Next year, instead of playing their home games in Petaluma like they did this season, the Sonoma Valley High soccer Dragons will at least have a home field, as will the Lady Dragon soccer team which moves to a winter season next year.
The proposed all-weather field in back of Adele Harrison Middle School is closer to being a reality as the Division of the State Architect, DSA, has approved the plans earlier than expected.
The $2.15 million project is expected to go out to bid in March and April with construction expected to start sometime in June. And the field is expected to be finished mid-October.
At Tuesday’s school board meeting, Steve Kwok, the district’s architect, said the field will be striped for high school soccer, lacrosse and two youth soccer fields. The site will be fenced and there will be electrical conduit for future connection. Lights are not part of the project. And there will also be a three-lane asphalt running path around the field.
Kwok said the infill will be cork as opposed to rubber pellets, TPE, which is a mix of polymers, or other infill material.
Bill Fee, with Carducci Landscape, told the board that TPE is a good material – but it’s more expensive than cork. “Cork is a value infill,” he said. “Cork is usually used by high schools and middle schools. And cork is consistent.”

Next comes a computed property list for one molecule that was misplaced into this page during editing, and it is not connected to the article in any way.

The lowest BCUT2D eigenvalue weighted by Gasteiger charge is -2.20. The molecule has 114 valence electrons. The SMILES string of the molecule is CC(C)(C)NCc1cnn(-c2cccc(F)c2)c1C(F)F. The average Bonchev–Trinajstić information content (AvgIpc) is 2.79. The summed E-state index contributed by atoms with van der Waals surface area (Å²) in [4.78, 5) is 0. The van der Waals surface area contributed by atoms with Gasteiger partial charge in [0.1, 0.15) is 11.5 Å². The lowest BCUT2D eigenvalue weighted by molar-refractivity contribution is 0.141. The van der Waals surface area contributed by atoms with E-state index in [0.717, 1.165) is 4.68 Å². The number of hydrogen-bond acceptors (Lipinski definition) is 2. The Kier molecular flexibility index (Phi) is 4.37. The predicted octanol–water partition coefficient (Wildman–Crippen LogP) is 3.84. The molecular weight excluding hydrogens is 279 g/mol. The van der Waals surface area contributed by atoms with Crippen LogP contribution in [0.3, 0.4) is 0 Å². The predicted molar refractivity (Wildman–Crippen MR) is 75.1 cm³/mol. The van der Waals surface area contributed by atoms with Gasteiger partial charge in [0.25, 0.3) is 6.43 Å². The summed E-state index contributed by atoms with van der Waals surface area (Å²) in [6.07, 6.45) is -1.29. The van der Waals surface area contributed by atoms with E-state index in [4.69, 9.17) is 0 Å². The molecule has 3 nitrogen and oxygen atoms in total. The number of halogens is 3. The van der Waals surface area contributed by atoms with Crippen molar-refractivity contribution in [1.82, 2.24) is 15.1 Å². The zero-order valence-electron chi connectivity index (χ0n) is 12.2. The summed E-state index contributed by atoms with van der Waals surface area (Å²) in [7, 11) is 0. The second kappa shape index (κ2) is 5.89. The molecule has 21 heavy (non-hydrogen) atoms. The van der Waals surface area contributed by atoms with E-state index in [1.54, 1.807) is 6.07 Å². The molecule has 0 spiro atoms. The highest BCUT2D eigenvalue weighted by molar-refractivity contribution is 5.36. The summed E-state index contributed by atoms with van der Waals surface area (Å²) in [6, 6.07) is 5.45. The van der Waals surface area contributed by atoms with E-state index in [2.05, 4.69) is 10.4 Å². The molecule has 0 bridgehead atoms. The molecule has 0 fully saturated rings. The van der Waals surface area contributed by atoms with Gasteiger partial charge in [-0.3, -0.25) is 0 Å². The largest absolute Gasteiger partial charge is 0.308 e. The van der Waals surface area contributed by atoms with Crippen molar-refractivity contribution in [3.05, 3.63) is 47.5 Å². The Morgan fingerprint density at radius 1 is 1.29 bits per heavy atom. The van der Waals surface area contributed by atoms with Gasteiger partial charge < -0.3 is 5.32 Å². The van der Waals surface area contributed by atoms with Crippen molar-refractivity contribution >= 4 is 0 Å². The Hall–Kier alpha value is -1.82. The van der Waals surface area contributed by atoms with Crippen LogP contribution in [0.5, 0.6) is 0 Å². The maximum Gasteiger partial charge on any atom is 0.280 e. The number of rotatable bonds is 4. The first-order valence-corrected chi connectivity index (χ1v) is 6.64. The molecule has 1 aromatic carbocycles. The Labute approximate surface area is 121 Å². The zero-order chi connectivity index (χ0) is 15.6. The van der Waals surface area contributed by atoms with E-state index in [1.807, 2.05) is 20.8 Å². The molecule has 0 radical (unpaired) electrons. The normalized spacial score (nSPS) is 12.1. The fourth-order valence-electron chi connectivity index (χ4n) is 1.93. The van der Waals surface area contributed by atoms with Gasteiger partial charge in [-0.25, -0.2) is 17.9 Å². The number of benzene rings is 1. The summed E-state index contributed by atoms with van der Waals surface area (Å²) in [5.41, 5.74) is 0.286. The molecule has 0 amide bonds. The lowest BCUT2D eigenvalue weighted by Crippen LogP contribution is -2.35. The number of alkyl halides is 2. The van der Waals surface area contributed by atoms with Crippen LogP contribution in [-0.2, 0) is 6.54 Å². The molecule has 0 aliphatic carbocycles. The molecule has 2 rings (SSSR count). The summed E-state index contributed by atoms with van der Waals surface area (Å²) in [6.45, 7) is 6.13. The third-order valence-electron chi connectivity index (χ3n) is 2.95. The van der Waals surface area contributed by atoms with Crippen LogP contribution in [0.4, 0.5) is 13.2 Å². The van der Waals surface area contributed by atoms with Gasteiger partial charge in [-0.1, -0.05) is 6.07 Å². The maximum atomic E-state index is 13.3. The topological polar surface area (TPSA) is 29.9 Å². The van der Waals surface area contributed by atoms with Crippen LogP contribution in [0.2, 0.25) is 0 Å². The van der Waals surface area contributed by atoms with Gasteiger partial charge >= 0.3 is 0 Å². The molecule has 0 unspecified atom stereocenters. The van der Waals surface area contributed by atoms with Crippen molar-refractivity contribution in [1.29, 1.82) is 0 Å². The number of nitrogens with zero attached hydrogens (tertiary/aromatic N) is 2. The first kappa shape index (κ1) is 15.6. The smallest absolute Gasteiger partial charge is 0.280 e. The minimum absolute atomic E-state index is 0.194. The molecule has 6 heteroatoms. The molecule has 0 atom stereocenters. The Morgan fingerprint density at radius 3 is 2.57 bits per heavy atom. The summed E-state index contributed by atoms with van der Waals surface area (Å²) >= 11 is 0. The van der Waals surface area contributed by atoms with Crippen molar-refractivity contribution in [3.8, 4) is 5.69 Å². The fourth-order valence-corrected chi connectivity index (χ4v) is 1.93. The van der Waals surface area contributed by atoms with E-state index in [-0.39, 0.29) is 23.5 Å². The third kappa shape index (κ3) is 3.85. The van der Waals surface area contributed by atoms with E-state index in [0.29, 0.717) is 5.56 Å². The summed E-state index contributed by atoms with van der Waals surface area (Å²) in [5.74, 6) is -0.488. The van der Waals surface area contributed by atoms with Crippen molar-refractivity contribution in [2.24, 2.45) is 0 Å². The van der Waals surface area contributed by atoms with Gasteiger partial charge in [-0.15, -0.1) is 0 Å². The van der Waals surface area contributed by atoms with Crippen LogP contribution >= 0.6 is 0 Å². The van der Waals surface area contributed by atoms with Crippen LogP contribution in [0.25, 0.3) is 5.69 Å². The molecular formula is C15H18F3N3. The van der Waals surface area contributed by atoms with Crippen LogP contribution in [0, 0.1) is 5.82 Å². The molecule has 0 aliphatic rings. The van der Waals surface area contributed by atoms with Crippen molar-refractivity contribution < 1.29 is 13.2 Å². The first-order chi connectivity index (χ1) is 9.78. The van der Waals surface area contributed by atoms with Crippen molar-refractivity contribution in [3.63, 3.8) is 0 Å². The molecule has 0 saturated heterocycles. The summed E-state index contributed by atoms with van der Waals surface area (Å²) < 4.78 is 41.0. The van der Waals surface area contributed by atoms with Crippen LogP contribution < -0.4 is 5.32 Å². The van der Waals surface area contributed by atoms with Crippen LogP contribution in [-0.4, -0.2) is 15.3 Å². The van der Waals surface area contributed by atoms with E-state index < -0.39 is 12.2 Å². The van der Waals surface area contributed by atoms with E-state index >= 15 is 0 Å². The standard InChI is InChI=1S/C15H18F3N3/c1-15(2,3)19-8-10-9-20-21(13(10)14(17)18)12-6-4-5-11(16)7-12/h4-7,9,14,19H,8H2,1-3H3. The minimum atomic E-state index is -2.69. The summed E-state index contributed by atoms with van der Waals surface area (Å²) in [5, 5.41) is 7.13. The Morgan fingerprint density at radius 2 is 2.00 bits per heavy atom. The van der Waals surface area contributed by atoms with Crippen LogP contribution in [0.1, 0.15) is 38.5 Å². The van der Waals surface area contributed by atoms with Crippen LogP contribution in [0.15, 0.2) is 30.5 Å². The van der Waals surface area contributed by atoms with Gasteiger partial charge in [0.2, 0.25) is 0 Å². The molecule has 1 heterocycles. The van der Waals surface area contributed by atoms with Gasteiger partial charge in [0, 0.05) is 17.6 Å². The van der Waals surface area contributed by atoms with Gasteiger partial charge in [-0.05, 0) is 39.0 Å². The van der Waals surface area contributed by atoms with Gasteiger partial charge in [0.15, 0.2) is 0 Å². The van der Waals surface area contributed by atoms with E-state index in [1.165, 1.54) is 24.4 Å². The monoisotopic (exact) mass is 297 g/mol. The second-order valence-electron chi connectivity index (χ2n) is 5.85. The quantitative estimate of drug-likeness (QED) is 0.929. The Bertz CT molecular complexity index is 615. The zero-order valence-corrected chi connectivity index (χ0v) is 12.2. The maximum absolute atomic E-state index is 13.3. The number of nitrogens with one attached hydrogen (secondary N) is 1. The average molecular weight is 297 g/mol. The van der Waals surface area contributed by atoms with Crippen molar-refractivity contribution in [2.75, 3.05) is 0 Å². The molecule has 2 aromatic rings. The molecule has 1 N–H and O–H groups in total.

He said at a field in the Los Angeles area, some TPE from China melted.
“The cork at Emeryville weathered the storms this winter,” he said. He also said that cork hasn’t been around too long, so there’s no history on how long it’ll last. But he said the manufacturer offers an eight-year guarantee, and thought that the district could get 10 years before it has to replace the cork.
Some school board members wondered if the district should also build restrooms at the same time, but Kwok said it would add several hundred thousand dollars to the project – and that restrooms could be added at any time.
Kwok said that Analy High in Sebastopol, El Molino High in Forestville and Casa Grande High in Petaluma all have cork infill in their new all-weather fields, and Petaluma High and Maria Carrillo High in Santa Rosa have all-weather fields in design. He said Petaluma has picked cork for its infill, while Maria Carrillo isn’t that far along in the process.